President Marcos Jr. will have the final say on the sugar allocation of every eligible importer under the latest importation program of the national program, based on Sugar Order (SO) 6.
The Sugar Regulatory Administration (SRA) published on its website SO 6 that authorized and outlined the guidelines for the latest import program of the national government. The Philippines will import 440,000 metric tons (MT) of refined sugar under SO 6.
SO 6 was also filed by the SRA at the UP Law Center Office of the National Administrative Register. The sugar order will take effect three days after filing it.
SO 6 was transmitted to the Office of the President (OP) as President Marcos Jr. is concurrently the agriculture chief and the chairperson of the SRA board.
However, SO 6 does not bear Marcos’ signature. Only the four other members of the SRA board signed the document.
The board members that signed the document are Senior Agriculture Undersecretary Domingo F. Panganiban, SRA Administrator David John Thaddeus P. Alba, millers’ representative Ma. Mitzi V. Mangwag and planters’ representative Pablo Luis S. Azcona.
SO 6 stipulated that the allocation per importer will need the approval of the Department of Agriculture, which is headed by Mr. Marcos.
The allocation per importer under the latest round of importation would be based on the recommendation of the SRA board.
In the previous sugar import programs, the SRA board set a limit on the allowable import volume per importer or the allocation was prorated for each eligible importer.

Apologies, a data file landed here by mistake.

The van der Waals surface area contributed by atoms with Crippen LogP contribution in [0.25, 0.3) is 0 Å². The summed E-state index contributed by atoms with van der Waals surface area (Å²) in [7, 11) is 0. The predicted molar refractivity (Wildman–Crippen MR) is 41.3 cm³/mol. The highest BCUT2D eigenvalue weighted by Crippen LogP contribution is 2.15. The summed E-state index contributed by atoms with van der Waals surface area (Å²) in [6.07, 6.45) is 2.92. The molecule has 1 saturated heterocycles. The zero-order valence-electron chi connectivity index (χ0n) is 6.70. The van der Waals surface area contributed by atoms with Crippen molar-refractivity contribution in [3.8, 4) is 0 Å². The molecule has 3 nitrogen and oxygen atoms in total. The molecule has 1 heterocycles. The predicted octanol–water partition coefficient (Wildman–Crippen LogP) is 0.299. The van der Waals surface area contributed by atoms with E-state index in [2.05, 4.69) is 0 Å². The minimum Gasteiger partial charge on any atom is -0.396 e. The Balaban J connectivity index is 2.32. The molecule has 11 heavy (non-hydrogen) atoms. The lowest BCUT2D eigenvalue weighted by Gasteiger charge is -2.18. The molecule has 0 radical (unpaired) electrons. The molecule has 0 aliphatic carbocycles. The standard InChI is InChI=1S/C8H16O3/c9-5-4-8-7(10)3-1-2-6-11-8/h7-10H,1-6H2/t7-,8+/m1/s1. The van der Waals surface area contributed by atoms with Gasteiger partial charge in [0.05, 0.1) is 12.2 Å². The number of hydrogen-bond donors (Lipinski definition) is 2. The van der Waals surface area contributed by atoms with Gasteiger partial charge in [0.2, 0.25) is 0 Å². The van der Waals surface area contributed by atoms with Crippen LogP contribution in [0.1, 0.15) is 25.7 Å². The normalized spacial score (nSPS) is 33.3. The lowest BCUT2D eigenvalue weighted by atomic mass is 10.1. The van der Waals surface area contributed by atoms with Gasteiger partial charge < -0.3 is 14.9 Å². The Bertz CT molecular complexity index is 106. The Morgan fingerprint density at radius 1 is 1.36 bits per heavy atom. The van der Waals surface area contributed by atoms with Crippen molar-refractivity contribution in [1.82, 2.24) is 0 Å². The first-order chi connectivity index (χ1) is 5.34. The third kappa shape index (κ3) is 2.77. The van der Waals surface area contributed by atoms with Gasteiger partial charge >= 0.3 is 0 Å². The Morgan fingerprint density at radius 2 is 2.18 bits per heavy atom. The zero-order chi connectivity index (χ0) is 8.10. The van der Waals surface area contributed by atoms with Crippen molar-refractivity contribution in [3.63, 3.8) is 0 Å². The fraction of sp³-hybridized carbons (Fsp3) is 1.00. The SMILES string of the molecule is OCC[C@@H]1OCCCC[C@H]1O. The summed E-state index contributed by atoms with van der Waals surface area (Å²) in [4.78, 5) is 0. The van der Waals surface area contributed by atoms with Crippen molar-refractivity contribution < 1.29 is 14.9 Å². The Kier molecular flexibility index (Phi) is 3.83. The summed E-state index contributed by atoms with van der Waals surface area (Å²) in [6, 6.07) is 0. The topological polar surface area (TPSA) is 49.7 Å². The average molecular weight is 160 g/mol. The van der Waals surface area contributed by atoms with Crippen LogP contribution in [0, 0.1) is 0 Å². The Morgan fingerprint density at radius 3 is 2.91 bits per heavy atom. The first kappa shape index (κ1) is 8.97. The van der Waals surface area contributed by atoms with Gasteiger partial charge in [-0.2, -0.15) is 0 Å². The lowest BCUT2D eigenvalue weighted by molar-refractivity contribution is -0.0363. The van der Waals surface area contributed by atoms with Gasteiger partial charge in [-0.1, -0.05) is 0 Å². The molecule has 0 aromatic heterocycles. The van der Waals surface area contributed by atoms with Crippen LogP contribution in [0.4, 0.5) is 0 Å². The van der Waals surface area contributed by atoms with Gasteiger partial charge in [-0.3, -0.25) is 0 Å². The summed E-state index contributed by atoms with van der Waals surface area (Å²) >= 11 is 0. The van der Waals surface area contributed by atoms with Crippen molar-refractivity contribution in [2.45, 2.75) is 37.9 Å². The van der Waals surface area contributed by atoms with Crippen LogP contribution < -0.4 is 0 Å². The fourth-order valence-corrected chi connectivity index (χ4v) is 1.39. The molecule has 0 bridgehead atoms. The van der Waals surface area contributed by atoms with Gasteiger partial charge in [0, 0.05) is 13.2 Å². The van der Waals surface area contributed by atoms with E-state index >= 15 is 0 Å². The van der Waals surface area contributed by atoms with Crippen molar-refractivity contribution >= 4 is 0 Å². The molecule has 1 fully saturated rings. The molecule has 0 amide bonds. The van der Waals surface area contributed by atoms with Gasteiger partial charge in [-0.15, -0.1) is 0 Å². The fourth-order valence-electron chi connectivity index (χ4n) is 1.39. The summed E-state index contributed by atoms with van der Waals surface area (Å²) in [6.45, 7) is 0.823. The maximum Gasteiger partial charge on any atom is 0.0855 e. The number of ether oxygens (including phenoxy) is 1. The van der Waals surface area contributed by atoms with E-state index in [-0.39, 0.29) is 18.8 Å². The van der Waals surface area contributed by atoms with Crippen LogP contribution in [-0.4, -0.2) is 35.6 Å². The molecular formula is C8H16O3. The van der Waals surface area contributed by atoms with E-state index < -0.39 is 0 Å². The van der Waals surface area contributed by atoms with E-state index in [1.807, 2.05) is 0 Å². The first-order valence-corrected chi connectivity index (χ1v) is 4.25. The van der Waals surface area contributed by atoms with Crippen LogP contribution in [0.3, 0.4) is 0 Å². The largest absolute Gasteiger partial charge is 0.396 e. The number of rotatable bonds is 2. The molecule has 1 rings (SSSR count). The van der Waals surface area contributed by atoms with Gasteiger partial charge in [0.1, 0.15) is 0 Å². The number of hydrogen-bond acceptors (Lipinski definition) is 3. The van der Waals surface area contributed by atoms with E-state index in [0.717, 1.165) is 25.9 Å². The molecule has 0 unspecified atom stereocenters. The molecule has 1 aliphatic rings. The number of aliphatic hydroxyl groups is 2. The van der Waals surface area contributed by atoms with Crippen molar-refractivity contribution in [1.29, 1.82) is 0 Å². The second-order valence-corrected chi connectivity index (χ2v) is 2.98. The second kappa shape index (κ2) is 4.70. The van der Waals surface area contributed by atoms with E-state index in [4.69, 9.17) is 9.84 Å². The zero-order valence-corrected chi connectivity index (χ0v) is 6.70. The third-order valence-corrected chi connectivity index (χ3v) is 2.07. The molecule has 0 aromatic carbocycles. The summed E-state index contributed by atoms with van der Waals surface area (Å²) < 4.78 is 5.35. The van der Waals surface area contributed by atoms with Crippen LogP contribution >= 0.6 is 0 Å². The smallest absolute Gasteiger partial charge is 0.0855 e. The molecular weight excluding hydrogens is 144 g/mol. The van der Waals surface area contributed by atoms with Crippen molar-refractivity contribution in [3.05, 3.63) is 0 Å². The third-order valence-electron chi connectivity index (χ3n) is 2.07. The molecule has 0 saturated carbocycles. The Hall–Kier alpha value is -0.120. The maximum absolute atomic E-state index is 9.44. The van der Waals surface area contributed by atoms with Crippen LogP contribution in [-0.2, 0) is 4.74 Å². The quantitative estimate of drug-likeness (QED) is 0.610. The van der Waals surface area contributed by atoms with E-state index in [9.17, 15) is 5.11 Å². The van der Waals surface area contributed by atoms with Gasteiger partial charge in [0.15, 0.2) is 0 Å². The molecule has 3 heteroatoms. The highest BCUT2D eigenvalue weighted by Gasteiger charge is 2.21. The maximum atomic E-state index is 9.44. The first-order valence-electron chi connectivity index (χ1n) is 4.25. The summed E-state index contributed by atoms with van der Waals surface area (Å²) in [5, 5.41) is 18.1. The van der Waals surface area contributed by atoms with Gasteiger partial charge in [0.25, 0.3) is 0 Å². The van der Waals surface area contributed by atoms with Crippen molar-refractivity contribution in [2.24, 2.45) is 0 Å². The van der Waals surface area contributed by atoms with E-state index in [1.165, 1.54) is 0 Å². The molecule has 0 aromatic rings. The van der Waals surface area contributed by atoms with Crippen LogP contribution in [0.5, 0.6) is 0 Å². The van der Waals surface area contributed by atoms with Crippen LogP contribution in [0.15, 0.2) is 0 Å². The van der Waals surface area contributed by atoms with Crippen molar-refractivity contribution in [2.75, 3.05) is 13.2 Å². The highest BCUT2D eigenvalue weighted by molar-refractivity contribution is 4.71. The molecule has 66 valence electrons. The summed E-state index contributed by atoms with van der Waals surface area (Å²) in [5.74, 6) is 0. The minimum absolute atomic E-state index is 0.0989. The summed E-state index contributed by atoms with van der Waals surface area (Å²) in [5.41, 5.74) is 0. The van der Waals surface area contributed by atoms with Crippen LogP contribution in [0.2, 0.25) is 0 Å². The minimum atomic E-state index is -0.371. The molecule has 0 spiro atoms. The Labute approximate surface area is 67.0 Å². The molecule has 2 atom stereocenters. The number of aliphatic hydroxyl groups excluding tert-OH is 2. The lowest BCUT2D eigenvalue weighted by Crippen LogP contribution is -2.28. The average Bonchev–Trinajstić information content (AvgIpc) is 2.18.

“The volume allocated to an eligible importer shall be that as recommended by the SRA board and approved by the Department of Agriculture,” Section 5 of SO 6 read.
Under the import rules, the SRA will start accepting applications for five calendar days starting from the effectivity of the sugar order. The SRA will award the allocations within five calendar days from the last day of acceptance of applications.
The eligible importers must be an international sugar trader in good standing provided that they are engaged in actual purchase of locally produced sugar directly from the local producers as well as selling of physical sugar to consumers.
Interested importers are required to submit an application letter containing the following information: volume of sugar applied, country of origin, and an undertaking that they would purchase locally produced refined sugar and/or raw sugar in the current crop year as well as in the next crop year.
The requirement to purchase sugar from local producers is necessary to “maintain the importer’s eligibility for future import programs,” according to SO 6.
As earlier announced by government officials, the arrival of the imported refined sugar will be in three tranches: 100,000 MT as soon as possible, 100,000 MT before April 1 and 240,000 MT after April 1.
The Philippines allowed the importation of 504,050 MT of sugar, bulk of which is refined, to augment local supply and pull down prices. (Related story: https://businessmirror.com.ph/2023/02/13/sra-board-okays-importationof-440000-mt-of-refined-sugar/)
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